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I have requested the designer to transfer the domain names to me so that I donít miss the renewal, and because they are actually mine since I specifically paid for them. However he has not responded.
I have approached the registrar for the uk domain but they suggested snatching it back when it becomes due for renewal - a tactic that does not instill confidence as I am well aware that my competitors have a very aggressive stance and will undoubtedly be watching the developments themselves. I have invested a great deal of money building up a presence and feel infuriated at the risk associated for the sake of a combined $20 renewal fee.
Can anyone help on my course of action? I do not wish to take a legal course but perhaps....
People don't understand the value of a domain name and the importance of making sure you have control of your own domain name. And sometimes they are intimidated by the technical aspects of it.
And, so they allow others - web designers, programmers, web hosting companies - to register domains for them.
In some cases, they failed to read the fine print and, unfortunately, they really have no right to the domain they thought was theirs.
In other cases, they have a right to it, but they've put themselves in an awkward position where they now have to find the person it's registered to and get them to change the registrant information.
Please - register your OWN domain names directly with a major registrar. "Free" domains aren't worth the cost. And it may be easier to have somebody else handle the messy details for you, but it will eventually bite you.
Registrars don't know and don't care what went on behind the scenes of the domain name being registered. Disputes happen every day, and it boils down to being able to prove your claims.
It's not made any easier if the domain name was not paid using your credit card.
If he were to be contactable by telephone do you not think I might have done so by now?
Unfortunately I didn't ask him to register a domain on my behalf - I had already registered other candidates. The man simply took it upon himself to register it.
In that case, it's unclear to me that you have any claim on that domain name.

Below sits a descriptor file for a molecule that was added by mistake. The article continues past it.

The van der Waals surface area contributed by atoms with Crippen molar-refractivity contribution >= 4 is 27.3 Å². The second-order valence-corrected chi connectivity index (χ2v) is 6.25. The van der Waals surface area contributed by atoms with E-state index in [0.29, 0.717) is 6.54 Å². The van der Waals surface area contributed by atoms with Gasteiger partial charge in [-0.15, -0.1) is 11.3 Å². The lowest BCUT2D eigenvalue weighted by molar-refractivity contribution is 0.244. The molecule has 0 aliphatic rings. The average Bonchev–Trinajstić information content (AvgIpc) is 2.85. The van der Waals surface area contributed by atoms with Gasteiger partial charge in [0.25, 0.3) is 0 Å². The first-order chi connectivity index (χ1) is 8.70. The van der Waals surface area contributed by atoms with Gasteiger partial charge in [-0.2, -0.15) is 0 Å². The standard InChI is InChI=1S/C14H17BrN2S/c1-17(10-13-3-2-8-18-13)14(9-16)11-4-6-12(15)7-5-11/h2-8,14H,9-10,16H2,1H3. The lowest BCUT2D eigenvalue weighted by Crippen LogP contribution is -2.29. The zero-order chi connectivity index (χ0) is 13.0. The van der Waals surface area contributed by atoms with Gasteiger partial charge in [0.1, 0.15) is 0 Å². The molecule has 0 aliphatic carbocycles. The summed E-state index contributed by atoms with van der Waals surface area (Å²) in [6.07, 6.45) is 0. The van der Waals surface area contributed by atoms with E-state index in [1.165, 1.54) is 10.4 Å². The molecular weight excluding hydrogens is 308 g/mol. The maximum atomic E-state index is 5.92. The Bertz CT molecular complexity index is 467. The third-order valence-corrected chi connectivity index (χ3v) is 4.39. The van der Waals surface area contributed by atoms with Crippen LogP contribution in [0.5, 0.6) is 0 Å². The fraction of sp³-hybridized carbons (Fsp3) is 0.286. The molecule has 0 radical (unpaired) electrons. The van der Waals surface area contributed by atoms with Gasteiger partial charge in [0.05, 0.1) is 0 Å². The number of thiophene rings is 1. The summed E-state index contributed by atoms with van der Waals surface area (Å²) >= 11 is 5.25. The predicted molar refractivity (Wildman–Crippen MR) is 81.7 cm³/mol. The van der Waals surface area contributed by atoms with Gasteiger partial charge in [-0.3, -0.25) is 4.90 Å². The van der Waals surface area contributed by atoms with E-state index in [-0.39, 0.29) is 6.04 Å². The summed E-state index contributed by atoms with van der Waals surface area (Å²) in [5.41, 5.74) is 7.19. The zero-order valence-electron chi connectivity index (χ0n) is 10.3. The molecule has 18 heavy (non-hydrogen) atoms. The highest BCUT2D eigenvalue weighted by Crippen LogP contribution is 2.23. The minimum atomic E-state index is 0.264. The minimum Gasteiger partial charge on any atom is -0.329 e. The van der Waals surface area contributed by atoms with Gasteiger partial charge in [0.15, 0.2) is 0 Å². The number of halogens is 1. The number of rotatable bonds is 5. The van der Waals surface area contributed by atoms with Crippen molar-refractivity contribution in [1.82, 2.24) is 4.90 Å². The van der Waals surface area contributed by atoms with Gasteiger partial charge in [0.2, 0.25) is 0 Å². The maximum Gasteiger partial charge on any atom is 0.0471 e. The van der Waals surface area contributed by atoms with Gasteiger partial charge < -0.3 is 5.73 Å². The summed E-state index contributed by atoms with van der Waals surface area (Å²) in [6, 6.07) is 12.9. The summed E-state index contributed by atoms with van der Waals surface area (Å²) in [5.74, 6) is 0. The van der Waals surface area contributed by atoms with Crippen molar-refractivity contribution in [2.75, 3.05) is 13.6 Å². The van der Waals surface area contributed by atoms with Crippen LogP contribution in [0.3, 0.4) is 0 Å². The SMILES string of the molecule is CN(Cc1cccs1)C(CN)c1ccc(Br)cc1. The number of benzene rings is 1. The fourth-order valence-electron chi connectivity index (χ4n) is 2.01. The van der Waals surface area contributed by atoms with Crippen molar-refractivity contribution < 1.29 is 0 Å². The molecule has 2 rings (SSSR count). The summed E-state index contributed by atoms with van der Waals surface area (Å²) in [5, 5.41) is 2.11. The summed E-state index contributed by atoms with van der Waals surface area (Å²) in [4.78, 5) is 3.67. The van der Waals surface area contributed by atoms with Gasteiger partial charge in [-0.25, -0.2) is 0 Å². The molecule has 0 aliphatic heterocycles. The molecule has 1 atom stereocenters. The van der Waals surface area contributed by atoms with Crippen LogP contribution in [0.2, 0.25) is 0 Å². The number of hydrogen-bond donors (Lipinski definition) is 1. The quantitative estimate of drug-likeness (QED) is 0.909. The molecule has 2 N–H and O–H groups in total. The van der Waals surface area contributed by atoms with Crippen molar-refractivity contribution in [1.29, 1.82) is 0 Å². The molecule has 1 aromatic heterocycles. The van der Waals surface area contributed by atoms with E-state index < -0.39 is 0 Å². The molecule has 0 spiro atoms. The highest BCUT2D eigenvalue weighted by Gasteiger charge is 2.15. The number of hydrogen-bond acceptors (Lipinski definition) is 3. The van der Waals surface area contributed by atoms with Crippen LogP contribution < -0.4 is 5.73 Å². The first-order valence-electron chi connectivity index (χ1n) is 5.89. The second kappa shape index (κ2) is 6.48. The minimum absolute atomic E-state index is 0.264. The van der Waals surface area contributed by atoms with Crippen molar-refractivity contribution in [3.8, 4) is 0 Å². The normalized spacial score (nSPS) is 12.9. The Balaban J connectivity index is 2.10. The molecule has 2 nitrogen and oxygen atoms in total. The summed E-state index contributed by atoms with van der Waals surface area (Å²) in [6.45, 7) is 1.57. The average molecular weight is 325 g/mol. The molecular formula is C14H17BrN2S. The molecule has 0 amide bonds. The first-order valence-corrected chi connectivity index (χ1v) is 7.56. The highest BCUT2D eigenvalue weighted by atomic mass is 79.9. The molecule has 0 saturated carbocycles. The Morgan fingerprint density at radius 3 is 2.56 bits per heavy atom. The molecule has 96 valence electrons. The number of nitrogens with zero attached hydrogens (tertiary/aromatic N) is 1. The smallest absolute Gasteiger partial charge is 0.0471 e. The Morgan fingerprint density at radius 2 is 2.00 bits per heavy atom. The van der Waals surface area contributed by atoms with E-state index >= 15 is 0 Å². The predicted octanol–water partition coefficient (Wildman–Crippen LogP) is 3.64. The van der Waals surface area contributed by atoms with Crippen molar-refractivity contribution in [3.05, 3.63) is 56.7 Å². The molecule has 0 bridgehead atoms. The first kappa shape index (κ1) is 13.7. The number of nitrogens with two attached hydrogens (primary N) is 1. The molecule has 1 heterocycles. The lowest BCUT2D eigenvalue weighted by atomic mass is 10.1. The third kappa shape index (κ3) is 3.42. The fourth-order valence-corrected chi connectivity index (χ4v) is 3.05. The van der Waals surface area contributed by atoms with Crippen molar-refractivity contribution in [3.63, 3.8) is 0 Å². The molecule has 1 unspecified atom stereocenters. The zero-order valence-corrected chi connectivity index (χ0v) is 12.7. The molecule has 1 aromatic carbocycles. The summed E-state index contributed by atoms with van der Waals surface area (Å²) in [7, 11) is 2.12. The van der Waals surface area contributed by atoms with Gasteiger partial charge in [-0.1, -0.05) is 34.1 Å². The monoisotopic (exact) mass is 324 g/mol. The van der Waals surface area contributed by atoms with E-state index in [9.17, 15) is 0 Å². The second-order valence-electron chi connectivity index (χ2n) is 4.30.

If anything, you should have long ago sent him a letter: "please stop pointing your domain at my website!"
It's amazes me how cavalierly some people treat domain names. Somebody registers a domain name you didn't want, in their own name. You then go ahead and use it (and presumably promoto it?) for an extended period of time without clarifying ownership.
Now you want control of this domain that you say you never wanted in the first place.
I'm not so sure there is any new law or code of conduct needed. What's needed is for people to read the fine print and understand the basics of domain registration.
I doubt you have any recourse through the registrar or registry. If it were me, I think I'd be embarassed to even ask them, given the circumstances.
It would seem a valuable lession, though, if nothing else. :)
In an earlier posting you clearly stated that a domain is an asset, a fact which I do not dispute and, consequently, the gentleman in question has defrauded me of an asset in the event that he does not register it in my name. This would be conceived as pilfering or, ultimately, theft.
If there is an alternative to seeking legal counsel I would rather pursue it. But it would seem that you are unlikely to add to the body of knowledge.
An enforceable code of conduct would simplify matters and offer protection for consumers. It would reduce the risk from a "just anyone" setting up and calling him/herself a web designer.
He was appointed to do a job and repaid specifically for the cost of the domain - his invoice specifically states that.
In that case, I'd make another diligent effort to locate the fellow, and if you are unable to, forward the invoice to your registrar. Hopefully, they will accept the evidence that you have. Otherwise, you can try ICANN, and see if THEY will accept the evidence.
It doesn't really sound like a matter of fraud, but one simply of having lost contact with the developer.
The problem with pursuing a legal course is that you will have to locate the guy. Locate him, and you've probably solved your problem without need for legal recourse...
You really are best off trying to locate the developer. If he's still practicing his craft, he can't be THAT hard to locate. He has to have some sort of online presence. Did he "sign" his work in any way? (Either visible or hidden text, comments, etc.?) If so, you should be able to turn up other web sites he has designed -perhaps more recently - by doing a search.
I think your sh
It seems even if you sent that invoice to Nominet (the uk Registry), they'll tell you to seek legal advice anyway. Registrars and registries receive things like these every other day, and they don't want to spend time and money understanding a gazillion legal jurisdictions when they've got better things to do.
Let me make sure I understand this: the webdesigner registered the domain and paid for it, then you paid him and he issued you a receipt. What does it say exactly?
Unfortunately if the invoice isn't that specific, that's when you'll have to legally prove your claims if forced to.
Should that not be effective - I think there is no point chasing the designer legally as you cannot find him (but keep looking - that is your easiest route). I think you will have to take legal action against the registrar :(
Or give up on the domain :(
Perhaps locate a solicitor familiar with internet issues? Someone here may be able to recommend a UK one (not publically)
Just have someone approach him for you and buy off the domain.